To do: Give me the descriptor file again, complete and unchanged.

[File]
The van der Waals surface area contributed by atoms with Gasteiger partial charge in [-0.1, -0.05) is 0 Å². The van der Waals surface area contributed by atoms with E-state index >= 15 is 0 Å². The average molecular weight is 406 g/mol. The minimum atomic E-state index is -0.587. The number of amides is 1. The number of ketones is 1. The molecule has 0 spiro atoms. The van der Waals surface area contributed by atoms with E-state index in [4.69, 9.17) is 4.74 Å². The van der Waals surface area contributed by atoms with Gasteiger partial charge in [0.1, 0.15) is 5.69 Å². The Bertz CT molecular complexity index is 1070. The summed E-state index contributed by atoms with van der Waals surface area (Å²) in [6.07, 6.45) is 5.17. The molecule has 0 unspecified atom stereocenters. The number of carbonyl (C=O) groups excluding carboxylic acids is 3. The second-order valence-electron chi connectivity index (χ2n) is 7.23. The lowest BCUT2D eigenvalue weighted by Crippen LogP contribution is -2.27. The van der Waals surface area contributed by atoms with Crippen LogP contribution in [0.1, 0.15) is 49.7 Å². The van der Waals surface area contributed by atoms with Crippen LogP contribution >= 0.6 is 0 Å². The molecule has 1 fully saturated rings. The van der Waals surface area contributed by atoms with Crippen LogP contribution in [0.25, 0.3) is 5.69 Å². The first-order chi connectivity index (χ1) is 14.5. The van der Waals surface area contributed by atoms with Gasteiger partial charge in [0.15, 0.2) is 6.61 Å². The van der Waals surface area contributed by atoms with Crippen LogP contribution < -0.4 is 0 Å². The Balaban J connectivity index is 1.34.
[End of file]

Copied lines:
The van der Waals surface area contributed by atoms with Gasteiger partial charge in [-0.1, -0.05) is 0 Å². The van der Waals surface area contributed by atoms with E-state index >= 15 is 0 Å². The average molecular weight is 406 g/mol. The minimum atomic E-state index is -0.587. The number of amides is 1. The number of ketones is 1. The molecule has 0 spiro atoms. The van der Waals surface area contributed by atoms with E-state index in [4.69, 9.17) is 4.74 Å². The van der Waals surface area contributed by atoms with Gasteiger partial charge in [0.1, 0.15) is 5.69 Å². The Bertz CT molecular complexity index is 1070. The summed E-state index contributed by atoms with van der Waals surface area (Å²) in [6.07, 6.45) is 5.17. The molecule has 0 unspecified atom stereocenters. The number of carbonyl (C=O) groups excluding carboxylic acids is 3. The second-order valence-electron chi connectivity index (χ2n) is 7.23. The lowest BCUT2D eigenvalue weighted by Crippen LogP contribution is -2.27. The van der Waals surface area contributed by atoms with Crippen LogP contribution in [0.1, 0.15) is 49.7 Å². The van der Waals surface area contributed by atoms with Crippen LogP contribution >= 0.6 is 0 Å². The molecule has 1 fully saturated rings. The van der Waals surface area contributed by atoms with Crippen LogP contribution in [0.25, 0.3) is 5.69 Å². The first-order chi connectivity index (χ1) is 14.5. The van der Waals surface area contributed by atoms with Gasteiger partial charge in [0.15, 0.2) is 6.61 Å². The van der Waals surface area contributed by atoms with Crippen LogP contribution < -0.4 is 0 Å². The Balaban J connectivity index is 1.34.